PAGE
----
American History Questions

Q 1.

John Winthrop, considered by many as the earliest prominent Puritan minister, was key in their decision to move to America. He was one of the estimated 20,000 to set sail from England to the New World, to establish a city of God, governed by biblical principles he felt were not adhered to in England. His words, “we must consider that we shall be as acity upon a hill, (and that) the eyes of all people are upon us” (Vaughan, 1972) are considered as the primary motivation for the search for a new, more righteous land where, like the Jews in Exodus, would create a “New Jerusalem”; a pure Christian community. As strict Calvinists, they believed in an omnipotent, sovereign God, who had selected a few “Chosen Ones”. Never knowing if they were among the chosen, Puritans lived in a constant state of spiritual anxiety, which caused rifts within the community. Led by Roger Williams and Anne Hutchinson, they challenged the religious authority of the community and contributed to the development of a “spiritual malaise” (Vaughan, 1972).

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In 1679, a conference held to deliberate the “spiritual malaise” picked the causes as a rise in swearing; tendencies to sleep at sermons; the increase of sex and alcohol, especially in inns, where women were known to reveal their arms and, more alarmingly, their breasts; and the increase in incidences of lying and lawsuits. While the Hutchinson case is the most prominent of the difficulties faced in the first decades of the colonies, Roger Williams was also irked by the preparation doctrine, and he disputed ideas such as Puritans being the new “Chosen” people and Boston as the new Zion. He also challenged the role of the clergy in the judiciary and politics, as he believed in the separation of church and state, and he deeply opposed dispossessing the indigenous people of their lands.

Historians say that the decision by a London Court of Chancery to revoke the Massachusetts Bay Charter in the year 1684 which placed colonial lands under the control of the Charles II had a major impact on the Puritans. Throughout the history of the colony, there had been accusations of witchcraft, but these cases were handled unobtrusively. In a new trend, the magistrates excluded the clergy, who had always handed witchcraft charges, from participating in the investigation. Within three years, several public officials made apologies publicly. By the year 1695, there was little that was left of the Puritan society that was previously the City on the Hill (Elliot, 1988).

Q 2.

Religion: There was a bias against those that followed faiths other than Puritanism were not eligible to vote. The colony recognized all “freemen” as grow male citizens with privileges to hold office and vote. The original group of freemen became the first mature male settlers from Mayflower. Later, one could graduate to a freeman by getting sponsorship of an existing freeman. Later restrictions stipulated a one-year waiting period between nomination and acceptance into freemen status, and also placed restrictions on some religions, preventing Quakers from becoming freemen (Elliot, 1988).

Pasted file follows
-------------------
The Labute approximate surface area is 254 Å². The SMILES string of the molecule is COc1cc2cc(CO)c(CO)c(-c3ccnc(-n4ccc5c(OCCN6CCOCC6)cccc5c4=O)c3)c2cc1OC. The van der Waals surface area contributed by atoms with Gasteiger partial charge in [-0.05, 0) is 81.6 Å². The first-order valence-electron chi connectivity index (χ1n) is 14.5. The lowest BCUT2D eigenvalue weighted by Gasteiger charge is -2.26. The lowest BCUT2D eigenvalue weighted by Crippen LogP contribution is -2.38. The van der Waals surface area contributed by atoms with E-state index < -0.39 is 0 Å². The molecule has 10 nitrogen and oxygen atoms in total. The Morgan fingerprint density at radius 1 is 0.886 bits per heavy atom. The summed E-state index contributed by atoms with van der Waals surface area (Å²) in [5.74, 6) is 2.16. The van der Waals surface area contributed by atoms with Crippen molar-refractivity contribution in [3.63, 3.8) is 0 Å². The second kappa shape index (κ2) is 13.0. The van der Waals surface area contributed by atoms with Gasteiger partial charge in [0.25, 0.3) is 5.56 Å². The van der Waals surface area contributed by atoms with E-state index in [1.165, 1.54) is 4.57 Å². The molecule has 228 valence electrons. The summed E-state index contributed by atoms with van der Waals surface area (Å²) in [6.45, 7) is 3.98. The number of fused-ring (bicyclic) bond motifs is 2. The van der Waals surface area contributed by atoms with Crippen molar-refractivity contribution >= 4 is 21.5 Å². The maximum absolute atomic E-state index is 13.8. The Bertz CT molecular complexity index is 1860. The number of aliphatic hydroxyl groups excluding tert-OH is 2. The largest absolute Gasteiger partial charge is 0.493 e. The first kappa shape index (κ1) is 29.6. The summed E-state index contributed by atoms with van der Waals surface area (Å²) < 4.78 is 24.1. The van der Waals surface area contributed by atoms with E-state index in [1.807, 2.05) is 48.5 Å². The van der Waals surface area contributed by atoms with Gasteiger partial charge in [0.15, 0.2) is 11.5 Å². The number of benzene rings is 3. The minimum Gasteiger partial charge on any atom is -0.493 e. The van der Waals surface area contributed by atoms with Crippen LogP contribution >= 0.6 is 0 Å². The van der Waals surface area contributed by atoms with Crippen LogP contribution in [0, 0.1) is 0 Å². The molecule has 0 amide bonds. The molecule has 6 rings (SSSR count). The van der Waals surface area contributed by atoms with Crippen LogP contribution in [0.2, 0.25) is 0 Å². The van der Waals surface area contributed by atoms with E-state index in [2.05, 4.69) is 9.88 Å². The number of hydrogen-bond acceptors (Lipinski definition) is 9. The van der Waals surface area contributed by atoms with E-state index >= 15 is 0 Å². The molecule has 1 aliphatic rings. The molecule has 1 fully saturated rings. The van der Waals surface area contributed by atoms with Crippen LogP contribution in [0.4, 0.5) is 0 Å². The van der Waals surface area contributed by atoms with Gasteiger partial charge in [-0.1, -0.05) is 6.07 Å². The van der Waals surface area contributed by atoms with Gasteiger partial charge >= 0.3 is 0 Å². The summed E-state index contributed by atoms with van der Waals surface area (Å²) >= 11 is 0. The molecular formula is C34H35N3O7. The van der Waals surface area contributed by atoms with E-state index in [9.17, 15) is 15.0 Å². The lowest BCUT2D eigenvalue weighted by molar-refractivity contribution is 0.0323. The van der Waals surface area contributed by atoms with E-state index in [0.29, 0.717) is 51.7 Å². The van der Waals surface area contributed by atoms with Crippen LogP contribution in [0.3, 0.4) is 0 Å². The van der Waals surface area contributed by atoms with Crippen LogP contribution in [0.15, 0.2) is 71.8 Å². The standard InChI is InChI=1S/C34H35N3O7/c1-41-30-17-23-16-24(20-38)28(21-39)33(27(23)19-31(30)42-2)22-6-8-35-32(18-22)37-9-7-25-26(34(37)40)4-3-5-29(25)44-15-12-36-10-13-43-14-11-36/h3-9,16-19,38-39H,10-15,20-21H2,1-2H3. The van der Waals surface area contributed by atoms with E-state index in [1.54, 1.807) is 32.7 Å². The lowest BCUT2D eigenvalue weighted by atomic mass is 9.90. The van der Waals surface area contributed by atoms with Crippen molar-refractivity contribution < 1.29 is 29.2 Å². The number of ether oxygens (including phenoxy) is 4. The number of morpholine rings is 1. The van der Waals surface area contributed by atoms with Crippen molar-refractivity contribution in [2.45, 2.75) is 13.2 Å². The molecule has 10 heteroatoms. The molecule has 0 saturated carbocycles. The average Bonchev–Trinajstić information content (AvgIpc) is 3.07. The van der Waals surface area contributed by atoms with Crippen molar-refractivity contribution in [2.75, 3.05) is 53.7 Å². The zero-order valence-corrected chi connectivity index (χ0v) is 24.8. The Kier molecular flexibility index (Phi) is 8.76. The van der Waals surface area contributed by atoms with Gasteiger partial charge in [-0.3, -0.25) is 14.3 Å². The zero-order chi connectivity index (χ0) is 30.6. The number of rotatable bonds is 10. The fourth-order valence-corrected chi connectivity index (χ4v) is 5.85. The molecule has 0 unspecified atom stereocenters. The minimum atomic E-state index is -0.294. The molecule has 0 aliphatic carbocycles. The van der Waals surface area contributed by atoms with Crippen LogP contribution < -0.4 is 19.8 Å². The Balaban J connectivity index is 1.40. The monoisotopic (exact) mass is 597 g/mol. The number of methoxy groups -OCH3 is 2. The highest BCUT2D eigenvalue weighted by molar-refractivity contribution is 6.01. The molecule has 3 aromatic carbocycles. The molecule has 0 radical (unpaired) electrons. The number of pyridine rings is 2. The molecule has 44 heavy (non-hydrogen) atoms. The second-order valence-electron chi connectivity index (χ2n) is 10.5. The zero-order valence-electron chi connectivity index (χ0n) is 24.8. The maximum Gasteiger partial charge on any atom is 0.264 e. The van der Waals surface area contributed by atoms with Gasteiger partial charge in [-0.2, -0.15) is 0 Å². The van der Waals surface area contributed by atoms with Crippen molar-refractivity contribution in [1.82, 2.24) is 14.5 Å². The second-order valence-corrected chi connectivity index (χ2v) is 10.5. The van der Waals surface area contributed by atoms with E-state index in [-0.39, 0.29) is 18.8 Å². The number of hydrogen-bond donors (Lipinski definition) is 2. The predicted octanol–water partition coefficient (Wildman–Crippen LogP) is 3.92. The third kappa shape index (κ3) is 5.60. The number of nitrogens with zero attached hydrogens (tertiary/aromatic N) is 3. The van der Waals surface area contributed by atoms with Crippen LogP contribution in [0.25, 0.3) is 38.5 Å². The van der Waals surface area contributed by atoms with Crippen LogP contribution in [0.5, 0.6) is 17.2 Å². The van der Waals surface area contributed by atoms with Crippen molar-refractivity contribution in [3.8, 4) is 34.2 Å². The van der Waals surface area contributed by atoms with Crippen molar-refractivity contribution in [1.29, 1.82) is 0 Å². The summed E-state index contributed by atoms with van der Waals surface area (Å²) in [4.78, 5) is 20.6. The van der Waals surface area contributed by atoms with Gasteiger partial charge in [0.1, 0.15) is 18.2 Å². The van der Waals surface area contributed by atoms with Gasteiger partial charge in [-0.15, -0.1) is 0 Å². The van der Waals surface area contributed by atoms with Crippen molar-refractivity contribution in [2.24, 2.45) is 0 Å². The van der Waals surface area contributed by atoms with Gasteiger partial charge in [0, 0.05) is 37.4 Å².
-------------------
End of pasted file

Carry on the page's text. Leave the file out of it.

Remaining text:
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Race: The official underlying principle for making Africans slaves was that they were heathens, but those who traded with slaves and slaves owners often quoted from a passage in the book of Genesis. Ham, it is believed, committed a sin against his father Noah that condemned his dark-skinned descendants to be “servants unto servants” (Fredrickson, 2002). When in 1667 Virginia declared that transformed slaves could be bound since they were of heathen descent, the explanation for black servitude was changed from religious status to something approaching race. Starting in the late seventeenth century, decrees were issued banning marriage among the blacks and whites and discerning against the mixed children of unceremonious liaisons (Fredrickson, 2002).

Q. 3.

Racism exists when one ethnicity dominates, excludes, or attempts to eliminate another based on hereditary, unchangeable differences. No justified evidence has been established in other cultures or in Europe prior to the Middle Ages. Official justification for such attitudes came in sixteenth-century Spain when Jews who converted to Christianity and their descendants became victims of systematic bias and exclusion.
The Reformation period saw the beginning of a period of increasing contact with people of darker skin in Africa, Asia, and people from the Americas and was formulating opinions about them. Even though they did not explicitly say so, laws implied that blacks were undisputedly foreign and inferior to other races, absolving said races from any guilt in the practice of slavery (Fredrickson, 2002).

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